Huawei Phone Sales Slump Without Google Apps, Software

Banned from buying U.S. technology, Huawei Technologies is still struggling to replace Google apps, which it utilized for ten years. Although all demand for smartphones is down during the coronavirus pandemic, Huawei’s phones are seeing a 35 percent slowdown of shipments outside of China. According to Canalys, that’s more than double the drop faced by its rival Samsung Electronics and four times that of Apple. The slide threatens to topple Huawei from its No. 2 position in global cell phone brands.

The Wall Street Journal reports that, according to Canalys, the “collapse [also] threatens … the company’s broader consumer-gadgets business, a thriving area that last year contributed more than half of its $122 billion in revenue.”

Huawei responded to the ban by “reordering its supply chain to bypass the U.S. and developing its own chips and other replacement parts” and it continues to ink deals to build 5G networks around the world. But replacing Google “has proved tougher.” Although Huawei can and does use Google’s open-source operating system Android, it can’t access Google’s popular apps and “other proprietary software.”

Instead, Huawei is “now launching devices [including its flagship P40 and Mate 30] with an in-house software package, Huawei Mobile Services,” that includes its own web browser and email app and features an AppGallery app store designed to “replace Google Play, though the blacklisting means the store lacks popular selections like Facebook and Google’s YouTube.”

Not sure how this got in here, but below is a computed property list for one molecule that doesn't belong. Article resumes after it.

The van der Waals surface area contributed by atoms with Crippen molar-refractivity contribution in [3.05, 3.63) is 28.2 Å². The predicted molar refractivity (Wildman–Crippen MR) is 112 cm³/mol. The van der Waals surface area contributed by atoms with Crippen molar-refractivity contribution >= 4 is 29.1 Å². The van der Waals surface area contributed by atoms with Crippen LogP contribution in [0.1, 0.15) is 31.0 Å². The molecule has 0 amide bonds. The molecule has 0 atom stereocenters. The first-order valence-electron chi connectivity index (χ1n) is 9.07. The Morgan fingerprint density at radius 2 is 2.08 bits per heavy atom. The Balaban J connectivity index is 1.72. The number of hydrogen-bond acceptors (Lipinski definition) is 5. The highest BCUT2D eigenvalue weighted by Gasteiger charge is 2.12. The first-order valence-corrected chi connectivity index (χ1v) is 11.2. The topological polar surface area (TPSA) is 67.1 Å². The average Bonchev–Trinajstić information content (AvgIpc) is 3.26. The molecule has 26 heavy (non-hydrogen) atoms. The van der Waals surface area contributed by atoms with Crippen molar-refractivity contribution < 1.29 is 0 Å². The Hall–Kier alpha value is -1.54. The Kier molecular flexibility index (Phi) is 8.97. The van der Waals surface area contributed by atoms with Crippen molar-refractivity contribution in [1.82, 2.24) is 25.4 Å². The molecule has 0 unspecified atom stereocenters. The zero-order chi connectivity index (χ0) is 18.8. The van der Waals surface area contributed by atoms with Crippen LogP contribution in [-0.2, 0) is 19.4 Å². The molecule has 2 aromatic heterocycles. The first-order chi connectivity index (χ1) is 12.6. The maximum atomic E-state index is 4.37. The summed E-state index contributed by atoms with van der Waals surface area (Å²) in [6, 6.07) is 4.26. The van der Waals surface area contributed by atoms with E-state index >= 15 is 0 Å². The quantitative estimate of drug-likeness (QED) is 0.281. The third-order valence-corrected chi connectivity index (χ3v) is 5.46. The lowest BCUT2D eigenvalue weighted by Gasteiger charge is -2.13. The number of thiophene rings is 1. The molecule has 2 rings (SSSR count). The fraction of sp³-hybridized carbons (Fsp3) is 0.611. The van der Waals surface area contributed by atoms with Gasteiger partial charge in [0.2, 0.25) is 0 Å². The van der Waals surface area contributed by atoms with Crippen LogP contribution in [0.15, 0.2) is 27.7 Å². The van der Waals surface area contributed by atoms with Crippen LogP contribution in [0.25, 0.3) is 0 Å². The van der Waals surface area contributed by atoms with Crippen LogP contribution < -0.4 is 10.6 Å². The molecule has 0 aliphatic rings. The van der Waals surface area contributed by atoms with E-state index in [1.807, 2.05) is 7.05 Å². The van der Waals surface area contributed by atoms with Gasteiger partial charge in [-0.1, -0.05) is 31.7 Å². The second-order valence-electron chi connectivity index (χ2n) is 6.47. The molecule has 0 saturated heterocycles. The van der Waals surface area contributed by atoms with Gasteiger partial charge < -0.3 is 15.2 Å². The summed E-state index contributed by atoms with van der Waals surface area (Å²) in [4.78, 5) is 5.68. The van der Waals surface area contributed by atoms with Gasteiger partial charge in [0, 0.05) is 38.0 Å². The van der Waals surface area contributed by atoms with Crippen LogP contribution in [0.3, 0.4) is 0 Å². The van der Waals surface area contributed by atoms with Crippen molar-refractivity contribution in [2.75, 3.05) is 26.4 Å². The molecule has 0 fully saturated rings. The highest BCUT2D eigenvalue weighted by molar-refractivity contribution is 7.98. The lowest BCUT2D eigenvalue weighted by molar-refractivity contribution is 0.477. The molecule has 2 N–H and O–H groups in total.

Huawei reported that 1+ million developers are working on apps for its new store, which now has 400 million monthly active users. Among the AppGallery developers are “Dutch navigation company TomTom … French search engine Qwant … [and] publisher News UK.” U.S. under secretary of state Keith Krach, bringing up concerns about privacy, tweeted that he was “very troubled” that developers were writing apps for Huawei. “Many are watching closely,” he added.

Strategy Analytics executive director Neil Mawston “estimated at least 90 percent of [the AppGallery’s 400 million monthly users] are in China.” Canalys noted that the company’s “sales plunge outside China is reversing the strides it had made in markets such as Western Europe, where it briefly unseated Apple as No. 2 mobile-phone vendor before slipping to third after its blacklisting.”

“There is a risk that Huawei’s smartphone business will get smaller, that it will become a China-centric business,” said Jefferies telecom analyst Edison Lee.

Related:
Trump Extends U.S. Telecom Supply Chain Order Aimed at Huawei, ZTE, Reuters, 5/13/20